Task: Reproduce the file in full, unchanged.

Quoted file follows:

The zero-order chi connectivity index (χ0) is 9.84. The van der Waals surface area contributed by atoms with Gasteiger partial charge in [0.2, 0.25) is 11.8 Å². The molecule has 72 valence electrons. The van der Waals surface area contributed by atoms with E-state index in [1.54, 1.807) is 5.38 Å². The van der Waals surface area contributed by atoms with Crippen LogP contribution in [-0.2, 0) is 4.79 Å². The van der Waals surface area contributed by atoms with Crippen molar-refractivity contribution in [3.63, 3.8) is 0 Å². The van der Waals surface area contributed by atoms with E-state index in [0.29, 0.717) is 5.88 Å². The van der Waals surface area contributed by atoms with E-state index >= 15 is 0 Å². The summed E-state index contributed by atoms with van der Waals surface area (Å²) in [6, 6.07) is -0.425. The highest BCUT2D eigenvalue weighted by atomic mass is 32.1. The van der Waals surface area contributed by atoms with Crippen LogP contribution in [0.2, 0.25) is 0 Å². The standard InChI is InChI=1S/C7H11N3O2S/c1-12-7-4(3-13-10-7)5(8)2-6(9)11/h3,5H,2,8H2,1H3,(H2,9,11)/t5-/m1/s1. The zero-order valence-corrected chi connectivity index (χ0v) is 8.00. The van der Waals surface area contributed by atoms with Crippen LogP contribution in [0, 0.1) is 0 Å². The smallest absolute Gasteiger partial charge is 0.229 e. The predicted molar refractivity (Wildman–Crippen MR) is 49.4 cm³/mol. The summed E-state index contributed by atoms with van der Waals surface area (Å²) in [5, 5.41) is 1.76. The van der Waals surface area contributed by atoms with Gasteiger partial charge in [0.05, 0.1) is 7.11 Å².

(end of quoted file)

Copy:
The zero-order chi connectivity index (χ0) is 9.84. The van der Waals surface area contributed by atoms with Gasteiger partial charge in [0.2, 0.25) is 11.8 Å². The molecule has 72 valence electrons. The van der Waals surface area contributed by atoms with E-state index in [1.54, 1.807) is 5.38 Å². The van der Waals surface area contributed by atoms with Crippen LogP contribution in [-0.2, 0) is 4.79 Å². The van der Waals surface area contributed by atoms with Crippen molar-refractivity contribution in [3.63, 3.8) is 0 Å². The van der Waals surface area contributed by atoms with E-state index in [0.29, 0.717) is 5.88 Å². The van der Waals surface area contributed by atoms with E-state index >= 15 is 0 Å². The summed E-state index contributed by atoms with van der Waals surface area (Å²) in [6, 6.07) is -0.425. The highest BCUT2D eigenvalue weighted by atomic mass is 32.1. The van der Waals surface area contributed by atoms with Crippen LogP contribution in [0.2, 0.25) is 0 Å². The standard InChI is InChI=1S/C7H11N3O2S/c1-12-7-4(3-13-10-7)5(8)2-6(9)11/h3,5H,2,8H2,1H3,(H2,9,11)/t5-/m1/s1. The zero-order valence-corrected chi connectivity index (χ0v) is 8.00. The van der Waals surface area contributed by atoms with Crippen LogP contribution in [0, 0.1) is 0 Å². The smallest absolute Gasteiger partial charge is 0.229 e. The predicted molar refractivity (Wildman–Crippen MR) is 49.4 cm³/mol. The summed E-state index contributed by atoms with van der Waals surface area (Å²) in [5, 5.41) is 1.76. The van der Waals surface area contributed by atoms with Gasteiger partial charge in [0.05, 0.1) is 7.11 Å².